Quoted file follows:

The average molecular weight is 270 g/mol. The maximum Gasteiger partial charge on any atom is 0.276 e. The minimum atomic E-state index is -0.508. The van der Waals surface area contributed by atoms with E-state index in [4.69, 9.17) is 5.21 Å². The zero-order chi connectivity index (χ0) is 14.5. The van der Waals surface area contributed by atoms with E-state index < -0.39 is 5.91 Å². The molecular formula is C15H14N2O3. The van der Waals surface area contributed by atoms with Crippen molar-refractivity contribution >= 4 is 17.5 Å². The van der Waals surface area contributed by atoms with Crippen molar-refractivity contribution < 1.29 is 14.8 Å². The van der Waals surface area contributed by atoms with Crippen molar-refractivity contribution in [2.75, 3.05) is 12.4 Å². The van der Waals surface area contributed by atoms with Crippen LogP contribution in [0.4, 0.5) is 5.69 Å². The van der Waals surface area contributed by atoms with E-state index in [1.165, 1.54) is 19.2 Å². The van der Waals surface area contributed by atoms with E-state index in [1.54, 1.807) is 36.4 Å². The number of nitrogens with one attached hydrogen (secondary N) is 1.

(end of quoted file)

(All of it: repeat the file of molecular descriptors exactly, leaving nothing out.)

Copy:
The average molecular weight is 270 g/mol. The maximum Gasteiger partial charge on any atom is 0.276 e. The minimum atomic E-state index is -0.508. The van der Waals surface area contributed by atoms with E-state index in [4.69, 9.17) is 5.21 Å². The zero-order chi connectivity index (χ0) is 14.5. The van der Waals surface area contributed by atoms with E-state index < -0.39 is 5.91 Å². The molecular formula is C15H14N2O3. The van der Waals surface area contributed by atoms with Crippen molar-refractivity contribution >= 4 is 17.5 Å². The van der Waals surface area contributed by atoms with Crippen molar-refractivity contribution < 1.29 is 14.8 Å². The van der Waals surface area contributed by atoms with Crippen molar-refractivity contribution in [2.75, 3.05) is 12.4 Å². The van der Waals surface area contributed by atoms with Crippen LogP contribution in [0.4, 0.5) is 5.69 Å². The van der Waals surface area contributed by atoms with E-state index in [1.165, 1.54) is 19.2 Å². The van der Waals surface area contributed by atoms with E-state index in [1.54, 1.807) is 36.4 Å². The number of nitrogens with one attached hydrogen (secondary N) is 1.